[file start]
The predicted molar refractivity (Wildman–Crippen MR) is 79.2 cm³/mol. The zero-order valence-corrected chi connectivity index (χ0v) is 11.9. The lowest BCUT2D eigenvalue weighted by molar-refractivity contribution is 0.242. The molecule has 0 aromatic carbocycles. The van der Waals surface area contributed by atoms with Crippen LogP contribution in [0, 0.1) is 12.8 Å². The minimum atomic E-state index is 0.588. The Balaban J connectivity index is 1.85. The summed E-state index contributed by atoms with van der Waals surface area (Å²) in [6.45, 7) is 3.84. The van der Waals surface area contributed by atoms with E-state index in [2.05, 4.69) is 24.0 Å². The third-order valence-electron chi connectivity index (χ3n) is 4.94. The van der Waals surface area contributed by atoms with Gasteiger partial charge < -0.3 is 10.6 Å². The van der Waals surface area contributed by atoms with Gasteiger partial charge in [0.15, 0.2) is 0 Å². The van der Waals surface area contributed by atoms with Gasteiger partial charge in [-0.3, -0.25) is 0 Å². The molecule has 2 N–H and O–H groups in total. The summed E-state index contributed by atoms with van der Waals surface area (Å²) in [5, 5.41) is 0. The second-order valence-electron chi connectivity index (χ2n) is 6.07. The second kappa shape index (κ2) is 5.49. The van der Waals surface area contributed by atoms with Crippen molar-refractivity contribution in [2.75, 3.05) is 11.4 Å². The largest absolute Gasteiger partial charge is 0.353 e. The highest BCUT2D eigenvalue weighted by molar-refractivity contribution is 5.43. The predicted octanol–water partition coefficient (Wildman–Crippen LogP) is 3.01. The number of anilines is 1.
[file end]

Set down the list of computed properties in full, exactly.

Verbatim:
The predicted molar refractivity (Wildman–Crippen MR) is 79.2 cm³/mol. The zero-order valence-corrected chi connectivity index (χ0v) is 11.9. The lowest BCUT2D eigenvalue weighted by molar-refractivity contribution is 0.242. The molecule has 0 aromatic carbocycles. The van der Waals surface area contributed by atoms with Crippen LogP contribution in [0, 0.1) is 12.8 Å². The minimum atomic E-state index is 0.588. The Balaban J connectivity index is 1.85. The summed E-state index contributed by atoms with van der Waals surface area (Å²) in [6.45, 7) is 3.84. The van der Waals surface area contributed by atoms with E-state index in [2.05, 4.69) is 24.0 Å². The third-order valence-electron chi connectivity index (χ3n) is 4.94. The van der Waals surface area contributed by atoms with Gasteiger partial charge < -0.3 is 10.6 Å². The van der Waals surface area contributed by atoms with Gasteiger partial charge in [0.15, 0.2) is 0 Å². The van der Waals surface area contributed by atoms with Gasteiger partial charge in [-0.3, -0.25) is 0 Å². The molecule has 2 N–H and O–H groups in total. The summed E-state index contributed by atoms with van der Waals surface area (Å²) in [5, 5.41) is 0. The second-order valence-electron chi connectivity index (χ2n) is 6.07. The second kappa shape index (κ2) is 5.49. The van der Waals surface area contributed by atoms with Crippen molar-refractivity contribution in [2.75, 3.05) is 11.4 Å². The largest absolute Gasteiger partial charge is 0.353 e. The highest BCUT2D eigenvalue weighted by molar-refractivity contribution is 5.43. The predicted octanol–water partition coefficient (Wildman–Crippen LogP) is 3.01. The number of anilines is 1.